Saturday, June 3, 2023
The New Math on Inheriting Your Parents’ House
Inheriting a family property can present emotional and financial decisions for families, as renovations, property taxes, and utility costs are rising. According to financial advisers, adult children find it harder to hold on to real estate, making the decision to sell an attractive one.
Nearly 70% of those who expect to inherit a home from their parents plan to sell it, a Charles Schwab survey found, primarily due to taxes. However, this percentage does not apply to vacation homes and secondary properties.
Other families have found that one sibling is interested in buying out the others. This requires a reasonable method for valuing the home. A home’s cost basis resets to market value at the date of death, and any increase in value after death is taxed as long-term capital gains. But if a home is sold quickly, there will likely be little gain or little to no tax.
For more information see Veronica Dagher “The New Math on Inheriting Your Parents’ House” The Wall Street Journal, May 31, 2023.
Special thanks to Joel C. Dobris (Professor of Law, UC Davis School of Law) for bringing this article to my attention.
June 3, 2023 in Estate Planning - Generally | Permalink | Comments (0)
Friday, June 2, 2023
Article: Intercategorical Analysis of Law
Adamn J. Hirsh (University of San Diego) recently published an Article, Intercategorical Analysis of Law, San Diego Legal Studies Paper No. 23-018, 2023. Provided below is an abstract to the Article:
This Article advocates the routine use of intercategorical analysis in lawmaking: When formulating (or revisiting) rules within one legal category, courts, legislators, and codifiers alike should explore analogous doctrines that prevail in related categories. Such exploration may provide lawmakers with both inspiration and data relevant to formulating the doctrine under consideration. The Article offers three, disparate illustrations of how intercategorical analysis could improve our law, regarding (1) nonpossessory liens, (2) formalities for transfers of property, and (3) in rem proceedings for winding up different kinds of estates. The Article also addresses the potential relevance of intercategorical analysis when drawing the boundaries of legal categories. Finally, the Article assesses the risks inherent in intercategorical analysis and relates this mode of analysis to other “law-ands.”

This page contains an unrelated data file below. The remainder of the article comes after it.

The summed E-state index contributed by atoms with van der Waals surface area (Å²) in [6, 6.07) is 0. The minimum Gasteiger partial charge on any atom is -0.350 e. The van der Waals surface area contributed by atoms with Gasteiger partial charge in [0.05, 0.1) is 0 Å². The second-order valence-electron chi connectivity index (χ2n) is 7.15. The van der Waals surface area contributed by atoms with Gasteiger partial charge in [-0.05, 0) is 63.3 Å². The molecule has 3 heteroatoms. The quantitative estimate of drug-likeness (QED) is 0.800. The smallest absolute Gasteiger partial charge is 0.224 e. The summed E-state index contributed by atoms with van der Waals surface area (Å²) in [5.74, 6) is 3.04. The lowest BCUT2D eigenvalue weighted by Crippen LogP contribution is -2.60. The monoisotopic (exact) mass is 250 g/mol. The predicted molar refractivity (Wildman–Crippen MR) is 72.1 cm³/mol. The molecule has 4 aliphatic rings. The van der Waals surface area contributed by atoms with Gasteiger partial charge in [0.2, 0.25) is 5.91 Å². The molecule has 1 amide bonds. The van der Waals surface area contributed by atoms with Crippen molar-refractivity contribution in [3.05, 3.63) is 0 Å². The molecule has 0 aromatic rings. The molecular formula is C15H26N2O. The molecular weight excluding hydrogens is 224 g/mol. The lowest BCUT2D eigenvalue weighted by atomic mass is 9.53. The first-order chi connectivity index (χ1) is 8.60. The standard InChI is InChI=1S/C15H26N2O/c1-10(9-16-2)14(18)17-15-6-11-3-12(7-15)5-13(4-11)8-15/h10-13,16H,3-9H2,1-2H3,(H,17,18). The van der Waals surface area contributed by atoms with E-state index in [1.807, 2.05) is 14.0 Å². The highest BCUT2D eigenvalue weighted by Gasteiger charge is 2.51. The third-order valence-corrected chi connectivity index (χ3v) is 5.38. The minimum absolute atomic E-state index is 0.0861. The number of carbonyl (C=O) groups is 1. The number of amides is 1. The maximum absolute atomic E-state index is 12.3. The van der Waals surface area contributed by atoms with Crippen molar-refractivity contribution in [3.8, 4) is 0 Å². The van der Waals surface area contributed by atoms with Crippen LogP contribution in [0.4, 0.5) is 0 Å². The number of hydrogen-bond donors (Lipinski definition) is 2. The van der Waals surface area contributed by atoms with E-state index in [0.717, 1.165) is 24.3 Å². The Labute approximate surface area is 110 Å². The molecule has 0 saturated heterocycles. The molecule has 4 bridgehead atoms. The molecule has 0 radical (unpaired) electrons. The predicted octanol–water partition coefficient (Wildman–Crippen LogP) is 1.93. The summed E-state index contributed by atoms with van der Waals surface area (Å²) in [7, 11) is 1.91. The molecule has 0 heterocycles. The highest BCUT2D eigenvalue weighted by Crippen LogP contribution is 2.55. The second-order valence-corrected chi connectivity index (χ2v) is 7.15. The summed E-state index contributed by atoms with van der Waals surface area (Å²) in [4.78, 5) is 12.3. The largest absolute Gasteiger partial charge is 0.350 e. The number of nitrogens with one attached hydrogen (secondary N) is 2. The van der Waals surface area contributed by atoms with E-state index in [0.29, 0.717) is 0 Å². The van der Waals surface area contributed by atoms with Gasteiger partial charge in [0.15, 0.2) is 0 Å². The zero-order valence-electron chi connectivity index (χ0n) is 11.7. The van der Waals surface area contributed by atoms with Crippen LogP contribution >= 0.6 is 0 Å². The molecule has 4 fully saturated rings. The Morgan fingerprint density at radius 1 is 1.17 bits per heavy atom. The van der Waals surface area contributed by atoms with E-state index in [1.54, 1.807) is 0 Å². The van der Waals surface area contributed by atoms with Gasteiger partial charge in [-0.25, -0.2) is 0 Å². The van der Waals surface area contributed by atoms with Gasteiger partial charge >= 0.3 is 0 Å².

June 2, 2023 in Articles, Estate Planning - Generally | Permalink | Comments (0)
Thursday, June 1, 2023
Don’t Let Death Be Your Deadline: Get A Will Before It’s Too Late: Expand Holographic-Wills Law to Incentivize Will-Making
Angela M. Vallario (University of Baltimore School of Law) recently published a paper, Don’t Let Death Be Your Deadline: Get A Will Before It’s Too Late: Expand Holographic-Wills Law to Incentivize Will-Making, Elder Law Journal, Forthcoming. Provided below is an abstract to the paper:
Procrastination is the number one reason for Americans’ lack of will-making. Many fail to get this important task completed before death despite acknowledging its importance. No one thing will remedy the lack of will-making in America. This Article suggests one way to address the problem is to more aggressively educate people on why a will is necessary, especially when blended families and children are part of the intestate’s family. The education efforts should target young adults in their senior year of high school and be further employed at universities, coupled with broader efforts to reach adults. Law students, in line with ABA303(a)(3), are uniquely situated to provide education to their communities and local area. Additionally, attorney-supervised law students could engage in will-making while simultaneously creating experiential learning opportunities.